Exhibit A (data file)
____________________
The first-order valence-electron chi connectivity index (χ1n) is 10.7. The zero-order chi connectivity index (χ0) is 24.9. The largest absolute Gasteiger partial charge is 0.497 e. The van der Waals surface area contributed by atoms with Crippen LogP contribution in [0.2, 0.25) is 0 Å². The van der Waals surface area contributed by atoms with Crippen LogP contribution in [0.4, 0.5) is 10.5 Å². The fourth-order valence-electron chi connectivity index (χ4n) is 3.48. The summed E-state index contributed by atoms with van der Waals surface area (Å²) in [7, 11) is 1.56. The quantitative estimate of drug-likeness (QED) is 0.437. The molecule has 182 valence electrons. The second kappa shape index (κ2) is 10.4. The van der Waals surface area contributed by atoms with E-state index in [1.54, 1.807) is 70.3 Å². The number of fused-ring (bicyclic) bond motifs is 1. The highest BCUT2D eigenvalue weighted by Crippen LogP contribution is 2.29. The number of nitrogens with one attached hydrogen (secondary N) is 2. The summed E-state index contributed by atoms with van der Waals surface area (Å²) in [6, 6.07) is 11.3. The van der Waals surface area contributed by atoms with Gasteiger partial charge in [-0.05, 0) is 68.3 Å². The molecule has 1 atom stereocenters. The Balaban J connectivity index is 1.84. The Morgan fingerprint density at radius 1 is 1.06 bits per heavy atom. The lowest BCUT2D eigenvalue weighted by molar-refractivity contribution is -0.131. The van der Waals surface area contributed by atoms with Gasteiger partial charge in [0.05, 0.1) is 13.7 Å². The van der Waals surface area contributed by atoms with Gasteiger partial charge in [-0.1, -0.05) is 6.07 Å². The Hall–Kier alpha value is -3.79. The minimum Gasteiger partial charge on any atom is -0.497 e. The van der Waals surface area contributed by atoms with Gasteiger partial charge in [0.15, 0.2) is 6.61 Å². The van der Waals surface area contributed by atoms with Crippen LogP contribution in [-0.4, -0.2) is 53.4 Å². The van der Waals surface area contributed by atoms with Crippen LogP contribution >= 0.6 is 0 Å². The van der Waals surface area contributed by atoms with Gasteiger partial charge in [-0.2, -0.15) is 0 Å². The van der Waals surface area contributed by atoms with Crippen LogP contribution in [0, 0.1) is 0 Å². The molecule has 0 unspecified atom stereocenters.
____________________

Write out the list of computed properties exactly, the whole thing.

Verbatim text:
The first-order valence-electron chi connectivity index (χ1n) is 10.7. The zero-order chi connectivity index (χ0) is 24.9. The largest absolute Gasteiger partial charge is 0.497 e. The van der Waals surface area contributed by atoms with Crippen LogP contribution in [0.2, 0.25) is 0 Å². The van der Waals surface area contributed by atoms with Crippen LogP contribution in [0.4, 0.5) is 10.5 Å². The fourth-order valence-electron chi connectivity index (χ4n) is 3.48. The summed E-state index contributed by atoms with van der Waals surface area (Å²) in [7, 11) is 1.56. The quantitative estimate of drug-likeness (QED) is 0.437. The molecule has 182 valence electrons. The second kappa shape index (κ2) is 10.4. The van der Waals surface area contributed by atoms with E-state index in [1.54, 1.807) is 70.3 Å². The number of fused-ring (bicyclic) bond motifs is 1. The highest BCUT2D eigenvalue weighted by Crippen LogP contribution is 2.29. The number of nitrogens with one attached hydrogen (secondary N) is 2. The summed E-state index contributed by atoms with van der Waals surface area (Å²) in [6, 6.07) is 11.3. The van der Waals surface area contributed by atoms with Gasteiger partial charge in [-0.05, 0) is 68.3 Å². The molecule has 1 atom stereocenters. The Balaban J connectivity index is 1.84. The Morgan fingerprint density at radius 1 is 1.06 bits per heavy atom. The lowest BCUT2D eigenvalue weighted by molar-refractivity contribution is -0.131. The van der Waals surface area contributed by atoms with Gasteiger partial charge in [0.05, 0.1) is 13.7 Å². The van der Waals surface area contributed by atoms with Gasteiger partial charge in [-0.1, -0.05) is 6.07 Å². The Hall–Kier alpha value is -3.79. The minimum Gasteiger partial charge on any atom is -0.497 e. The van der Waals surface area contributed by atoms with Gasteiger partial charge in [0.15, 0.2) is 6.61 Å². The van der Waals surface area contributed by atoms with Crippen LogP contribution in [-0.4, -0.2) is 53.4 Å². The van der Waals surface area contributed by atoms with Crippen LogP contribution >= 0.6 is 0 Å². The van der Waals surface area contributed by atoms with Gasteiger partial charge in [-0.2, -0.15) is 0 Å². The van der Waals surface area contributed by atoms with Crippen LogP contribution in [0, 0.1) is 0 Å². The molecule has 0 unspecified atom stereocenters.